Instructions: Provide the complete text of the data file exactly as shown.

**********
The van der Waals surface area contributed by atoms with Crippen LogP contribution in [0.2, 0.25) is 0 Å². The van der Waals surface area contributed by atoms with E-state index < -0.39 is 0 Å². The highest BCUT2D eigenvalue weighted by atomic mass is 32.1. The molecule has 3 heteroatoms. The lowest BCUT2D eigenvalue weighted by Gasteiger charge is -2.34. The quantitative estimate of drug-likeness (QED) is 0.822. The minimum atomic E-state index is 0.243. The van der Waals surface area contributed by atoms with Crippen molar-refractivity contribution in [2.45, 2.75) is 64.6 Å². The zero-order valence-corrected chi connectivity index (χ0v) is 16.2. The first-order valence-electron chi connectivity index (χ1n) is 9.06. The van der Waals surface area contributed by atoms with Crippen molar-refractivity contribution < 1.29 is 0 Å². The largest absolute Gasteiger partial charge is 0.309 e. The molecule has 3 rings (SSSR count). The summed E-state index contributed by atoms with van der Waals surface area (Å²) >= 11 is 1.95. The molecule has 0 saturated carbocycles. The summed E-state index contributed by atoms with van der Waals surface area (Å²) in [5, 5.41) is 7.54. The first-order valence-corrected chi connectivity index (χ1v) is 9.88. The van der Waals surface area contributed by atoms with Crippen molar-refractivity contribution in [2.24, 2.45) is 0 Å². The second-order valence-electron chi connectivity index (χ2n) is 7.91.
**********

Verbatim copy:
The van der Waals surface area contributed by atoms with Crippen LogP contribution in [0.2, 0.25) is 0 Å². The van der Waals surface area contributed by atoms with E-state index < -0.39 is 0 Å². The highest BCUT2D eigenvalue weighted by atomic mass is 32.1. The molecule has 3 heteroatoms. The lowest BCUT2D eigenvalue weighted by Gasteiger charge is -2.34. The quantitative estimate of drug-likeness (QED) is 0.822. The minimum atomic E-state index is 0.243. The van der Waals surface area contributed by atoms with Crippen molar-refractivity contribution in [2.45, 2.75) is 64.6 Å². The zero-order valence-corrected chi connectivity index (χ0v) is 16.2. The first-order valence-electron chi connectivity index (χ1n) is 9.06. The van der Waals surface area contributed by atoms with Crippen molar-refractivity contribution < 1.29 is 0 Å². The largest absolute Gasteiger partial charge is 0.309 e. The molecule has 3 rings (SSSR count). The summed E-state index contributed by atoms with van der Waals surface area (Å²) >= 11 is 1.95. The molecule has 0 saturated carbocycles. The summed E-state index contributed by atoms with van der Waals surface area (Å²) in [5, 5.41) is 7.54. The first-order valence-corrected chi connectivity index (χ1v) is 9.88. The van der Waals surface area contributed by atoms with Crippen molar-refractivity contribution in [2.24, 2.45) is 0 Å². The second-order valence-electron chi connectivity index (χ2n) is 7.91.